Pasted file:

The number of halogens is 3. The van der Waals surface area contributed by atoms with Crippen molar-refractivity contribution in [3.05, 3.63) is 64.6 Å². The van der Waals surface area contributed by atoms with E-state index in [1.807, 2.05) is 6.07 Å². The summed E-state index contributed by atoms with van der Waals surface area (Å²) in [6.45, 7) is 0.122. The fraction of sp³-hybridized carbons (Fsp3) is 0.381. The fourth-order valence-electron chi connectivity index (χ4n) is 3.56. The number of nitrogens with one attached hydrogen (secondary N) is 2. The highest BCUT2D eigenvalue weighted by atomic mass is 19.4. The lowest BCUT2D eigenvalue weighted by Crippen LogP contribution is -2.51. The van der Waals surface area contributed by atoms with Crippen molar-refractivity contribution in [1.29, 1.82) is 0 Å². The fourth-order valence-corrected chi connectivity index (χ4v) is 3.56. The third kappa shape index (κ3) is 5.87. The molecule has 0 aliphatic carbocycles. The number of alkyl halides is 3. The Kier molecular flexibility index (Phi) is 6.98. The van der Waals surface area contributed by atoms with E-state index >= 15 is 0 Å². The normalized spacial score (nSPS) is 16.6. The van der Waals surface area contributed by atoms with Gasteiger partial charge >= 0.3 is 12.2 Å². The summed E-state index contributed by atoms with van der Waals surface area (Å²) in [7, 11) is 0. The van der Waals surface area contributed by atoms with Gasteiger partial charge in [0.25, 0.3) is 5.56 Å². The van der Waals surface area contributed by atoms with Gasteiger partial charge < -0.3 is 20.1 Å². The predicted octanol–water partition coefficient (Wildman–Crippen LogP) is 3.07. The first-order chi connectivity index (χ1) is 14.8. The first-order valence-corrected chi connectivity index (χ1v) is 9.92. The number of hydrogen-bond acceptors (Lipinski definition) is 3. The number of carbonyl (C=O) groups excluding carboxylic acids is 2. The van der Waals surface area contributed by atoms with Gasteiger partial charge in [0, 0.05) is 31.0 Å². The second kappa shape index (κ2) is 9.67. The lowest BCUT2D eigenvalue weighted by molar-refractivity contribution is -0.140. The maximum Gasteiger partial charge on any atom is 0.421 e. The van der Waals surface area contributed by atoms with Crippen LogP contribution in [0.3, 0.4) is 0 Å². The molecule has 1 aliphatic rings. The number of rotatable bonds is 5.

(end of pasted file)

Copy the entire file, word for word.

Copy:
The number of halogens is 3. The van der Waals surface area contributed by atoms with Crippen molar-refractivity contribution in [3.05, 3.63) is 64.6 Å². The van der Waals surface area contributed by atoms with E-state index in [1.807, 2.05) is 6.07 Å². The summed E-state index contributed by atoms with van der Waals surface area (Å²) in [6.45, 7) is 0.122. The fraction of sp³-hybridized carbons (Fsp3) is 0.381. The fourth-order valence-electron chi connectivity index (χ4n) is 3.56. The number of nitrogens with one attached hydrogen (secondary N) is 2. The highest BCUT2D eigenvalue weighted by atomic mass is 19.4. The lowest BCUT2D eigenvalue weighted by Crippen LogP contribution is -2.51. The van der Waals surface area contributed by atoms with Crippen molar-refractivity contribution in [1.29, 1.82) is 0 Å². The fourth-order valence-corrected chi connectivity index (χ4v) is 3.56. The third kappa shape index (κ3) is 5.87. The molecule has 0 aliphatic carbocycles. The number of alkyl halides is 3. The Kier molecular flexibility index (Phi) is 6.98. The van der Waals surface area contributed by atoms with E-state index >= 15 is 0 Å². The normalized spacial score (nSPS) is 16.6. The van der Waals surface area contributed by atoms with Gasteiger partial charge >= 0.3 is 12.2 Å². The summed E-state index contributed by atoms with van der Waals surface area (Å²) in [7, 11) is 0. The van der Waals surface area contributed by atoms with Gasteiger partial charge in [0.25, 0.3) is 5.56 Å². The van der Waals surface area contributed by atoms with Gasteiger partial charge < -0.3 is 20.1 Å². The predicted octanol–water partition coefficient (Wildman–Crippen LogP) is 3.07. The first-order chi connectivity index (χ1) is 14.8. The first-order valence-corrected chi connectivity index (χ1v) is 9.92. The number of hydrogen-bond acceptors (Lipinski definition) is 3. The number of carbonyl (C=O) groups excluding carboxylic acids is 2. The van der Waals surface area contributed by atoms with Gasteiger partial charge in [0, 0.05) is 31.0 Å². The second kappa shape index (κ2) is 9.67. The lowest BCUT2D eigenvalue weighted by molar-refractivity contribution is -0.140. The maximum Gasteiger partial charge on any atom is 0.421 e. The van der Waals surface area contributed by atoms with Crippen LogP contribution in [0.3, 0.4) is 0 Å². The molecule has 1 aliphatic rings. The number of rotatable bonds is 5.